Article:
…I don’t simply mean that you should not live in the East Bay or the Peninsula or Marin. I mean live in a part of the city that your great-grandparents would recognize as being San Francisco. Somewhere that was entirely residential, and all of the homes in your neighborhood existed, prior to 1915. If you’ve only lived in SoMa, you haven’t lived in San Francisco. I know a lot of people who’ve moved here from somewhere else only to settle in SoMa…or South Park or China Basin or some other reclaimed part of San Francisco’s industrial past. Big mistake. If you haven’t lived in one of San Francisco’s traditional neighborhoods, you’ve missed out. You haven’t ever gotten to experience one of its primary joys…This is a city of small communities, each with its own character. Get to know one, with its small shops and locally owned businesses, and you’ll find it infinitely rewarding.
This really interested me: the Great-Grandparents litmus test. I was wondering if this same test could be accurately applied to other cities. Would your great-granddad recognize your neighborhood as part of the city you live in? If so, does that make your experience more rewarding? Here’s Karina Wolf on Bright Wall in a Dark Room, writing about the neighborhood in which The Royal Tenenbaums is set:
It correlates with the more modestly numbered streets of Washington Heights where you’ll find a hilly Manhattan full of shambling buildings. The neighborhood is downtrodden and grand: a reminder of a time when New York’s greatness was still under construction. One of my friends, a new New Yorker, moved up there because he thought that’s where he’d find the real city.
The real city. In this case, the portions of Manhattan your great-grandfather would recognize as the newest parts of the city. If you’re looking for summer reading material related to the old New York, Steven Millhauser’s Martin Dressler captures the spirit of that time and place very well.
It’s worth noting that my homestead on S. 12th passes the test, although just barely. My house was built sometime around 1910, as were most of the houses in the area. South Minneapolis, as I’ve written before, is laid out on streetcar lines — houses were built on narrow lots and clustered together, with commercial and light industrial areas located every several blocks on the streetcar lines. This arrangement does make Powderhorn Park a more cohesive neighborhood than others. The older neighborhoods in Minneapolis have that feeling, too: Loring Park, Stevens Square, Marcy-Holmes, Phillips (or at least the pockets not totally devastated by the freeway construction in the 1960s), Whittier, Nicollet Island, Elliott Park, wide swaths of Northeast and North, the less farty portions of Uptown, the parts of the West Bank that weren’t also torn up in the 1960s to build the University expansion. Not coincidentally, these are the places in Minneapolis I’d most want to live.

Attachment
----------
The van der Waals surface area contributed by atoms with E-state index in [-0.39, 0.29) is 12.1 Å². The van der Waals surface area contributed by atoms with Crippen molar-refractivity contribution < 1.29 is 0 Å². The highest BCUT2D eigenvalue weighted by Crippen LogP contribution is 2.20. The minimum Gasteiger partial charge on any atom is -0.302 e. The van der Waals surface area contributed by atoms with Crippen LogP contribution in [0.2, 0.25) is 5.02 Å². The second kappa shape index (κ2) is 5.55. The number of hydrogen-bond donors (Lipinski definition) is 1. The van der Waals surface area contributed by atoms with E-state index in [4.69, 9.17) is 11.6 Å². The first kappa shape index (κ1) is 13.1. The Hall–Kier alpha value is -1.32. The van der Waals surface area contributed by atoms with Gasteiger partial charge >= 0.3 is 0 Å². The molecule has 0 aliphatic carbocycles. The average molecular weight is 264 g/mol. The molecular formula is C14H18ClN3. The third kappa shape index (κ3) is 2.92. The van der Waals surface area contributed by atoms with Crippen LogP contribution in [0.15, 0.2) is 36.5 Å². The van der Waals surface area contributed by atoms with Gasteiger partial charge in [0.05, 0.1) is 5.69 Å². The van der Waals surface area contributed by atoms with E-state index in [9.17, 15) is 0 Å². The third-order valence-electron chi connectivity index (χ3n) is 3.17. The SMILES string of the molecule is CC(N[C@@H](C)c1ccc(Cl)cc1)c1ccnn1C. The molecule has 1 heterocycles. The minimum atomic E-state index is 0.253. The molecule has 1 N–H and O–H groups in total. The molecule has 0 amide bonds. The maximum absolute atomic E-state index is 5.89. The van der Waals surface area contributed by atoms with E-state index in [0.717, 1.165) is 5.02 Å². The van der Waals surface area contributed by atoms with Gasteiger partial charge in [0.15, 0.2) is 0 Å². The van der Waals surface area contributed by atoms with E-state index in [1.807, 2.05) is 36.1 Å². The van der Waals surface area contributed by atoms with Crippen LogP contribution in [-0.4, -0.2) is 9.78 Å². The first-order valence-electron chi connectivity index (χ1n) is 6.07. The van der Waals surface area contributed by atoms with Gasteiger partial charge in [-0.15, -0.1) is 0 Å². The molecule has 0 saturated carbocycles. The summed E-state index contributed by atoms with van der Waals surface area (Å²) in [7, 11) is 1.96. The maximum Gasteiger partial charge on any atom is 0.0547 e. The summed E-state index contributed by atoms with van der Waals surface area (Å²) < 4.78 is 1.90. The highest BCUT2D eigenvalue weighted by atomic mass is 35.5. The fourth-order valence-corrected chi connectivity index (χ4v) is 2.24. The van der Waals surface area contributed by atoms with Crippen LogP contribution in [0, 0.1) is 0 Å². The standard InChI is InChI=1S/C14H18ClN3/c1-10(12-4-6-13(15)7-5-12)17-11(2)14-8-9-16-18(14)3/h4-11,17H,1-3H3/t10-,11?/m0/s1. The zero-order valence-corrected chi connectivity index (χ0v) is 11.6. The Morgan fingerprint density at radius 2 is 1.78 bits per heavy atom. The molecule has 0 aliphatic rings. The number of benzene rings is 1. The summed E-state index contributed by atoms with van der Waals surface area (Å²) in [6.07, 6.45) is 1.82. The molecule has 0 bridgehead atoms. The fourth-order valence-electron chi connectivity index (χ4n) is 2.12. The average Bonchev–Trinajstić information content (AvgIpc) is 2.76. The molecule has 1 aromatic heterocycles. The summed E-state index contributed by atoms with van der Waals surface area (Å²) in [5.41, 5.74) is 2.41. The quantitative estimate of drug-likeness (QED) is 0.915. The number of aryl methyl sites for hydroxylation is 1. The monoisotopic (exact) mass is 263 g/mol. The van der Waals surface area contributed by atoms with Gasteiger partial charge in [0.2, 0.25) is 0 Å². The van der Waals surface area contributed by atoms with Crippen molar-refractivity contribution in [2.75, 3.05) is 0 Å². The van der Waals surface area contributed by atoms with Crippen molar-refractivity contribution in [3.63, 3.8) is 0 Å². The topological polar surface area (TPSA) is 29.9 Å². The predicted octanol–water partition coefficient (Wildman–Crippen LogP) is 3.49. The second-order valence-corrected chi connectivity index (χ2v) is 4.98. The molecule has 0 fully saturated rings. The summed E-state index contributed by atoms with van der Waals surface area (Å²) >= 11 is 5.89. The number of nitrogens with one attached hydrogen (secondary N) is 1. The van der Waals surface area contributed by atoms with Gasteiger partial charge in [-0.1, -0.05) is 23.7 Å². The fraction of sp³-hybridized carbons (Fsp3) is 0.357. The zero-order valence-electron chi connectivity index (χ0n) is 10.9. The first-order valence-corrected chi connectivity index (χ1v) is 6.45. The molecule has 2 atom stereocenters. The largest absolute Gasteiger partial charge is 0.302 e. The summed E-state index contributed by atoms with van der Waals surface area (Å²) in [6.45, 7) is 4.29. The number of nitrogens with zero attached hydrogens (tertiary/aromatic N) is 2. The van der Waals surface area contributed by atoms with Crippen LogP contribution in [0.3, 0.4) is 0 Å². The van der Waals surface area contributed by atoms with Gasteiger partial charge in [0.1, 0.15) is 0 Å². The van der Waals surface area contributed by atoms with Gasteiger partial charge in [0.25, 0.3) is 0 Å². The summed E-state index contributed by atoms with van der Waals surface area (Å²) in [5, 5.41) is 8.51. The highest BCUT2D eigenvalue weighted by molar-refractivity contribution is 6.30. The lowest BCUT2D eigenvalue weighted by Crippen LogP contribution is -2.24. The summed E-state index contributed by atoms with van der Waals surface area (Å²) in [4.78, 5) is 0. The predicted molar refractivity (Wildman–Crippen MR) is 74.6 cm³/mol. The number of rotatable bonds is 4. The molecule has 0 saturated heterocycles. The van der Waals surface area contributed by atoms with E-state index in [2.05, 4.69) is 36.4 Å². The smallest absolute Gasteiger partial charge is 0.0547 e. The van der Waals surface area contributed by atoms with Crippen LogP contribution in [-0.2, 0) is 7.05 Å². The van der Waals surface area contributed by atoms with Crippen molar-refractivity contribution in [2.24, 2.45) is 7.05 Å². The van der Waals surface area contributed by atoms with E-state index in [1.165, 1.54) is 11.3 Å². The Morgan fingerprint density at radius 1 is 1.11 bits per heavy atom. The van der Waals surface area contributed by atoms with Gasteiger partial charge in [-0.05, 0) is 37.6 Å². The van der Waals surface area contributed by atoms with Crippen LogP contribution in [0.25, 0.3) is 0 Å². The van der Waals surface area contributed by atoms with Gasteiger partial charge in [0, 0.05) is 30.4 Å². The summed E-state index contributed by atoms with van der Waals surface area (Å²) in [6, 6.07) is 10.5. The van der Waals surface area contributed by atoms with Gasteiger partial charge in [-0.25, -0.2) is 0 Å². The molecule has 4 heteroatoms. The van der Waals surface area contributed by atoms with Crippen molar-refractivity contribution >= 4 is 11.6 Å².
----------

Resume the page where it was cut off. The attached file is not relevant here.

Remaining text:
Of course, Minneapolis isn’t a particularly old city — very little of the housing stock is older than 1900 or so, and almost nothing is older than the Civil War. The further south or northeast you go from downtown, the newer the buildings get, until you reach either the first-ring suburbs or about 1960, whichever comes first. Powderhorn Park itself was practically a suburb in 1910. Said a couple of Minneapolitans a generation earlier about building parks in the city:
‘Why do we need a park? There will never be a house south of Tenth Street.’ Another opponent claimed: ‘The whole city south of Franklin is a park.’
St. Paul, of course, is about twenty-five or fifty years older than Minneapolis in most portions. Most St. Paul neighborhoods pass the Great-Grandparents test. I am pretty sure almost every neighborhood I’ve lived since I was 18, with the possible exception of Bryn Mawr in Minneapolis, has passed the test.
So what about your neighborhood? Has living in an older portion of town versus a newer portion made for a dramatically different experience? Would you rather live in Morningside Heights than on Long Island? What parts of your city would not compel your great-grandma to ask you what you’re doing all the hell way out in the boonies? Are those places nice places to live?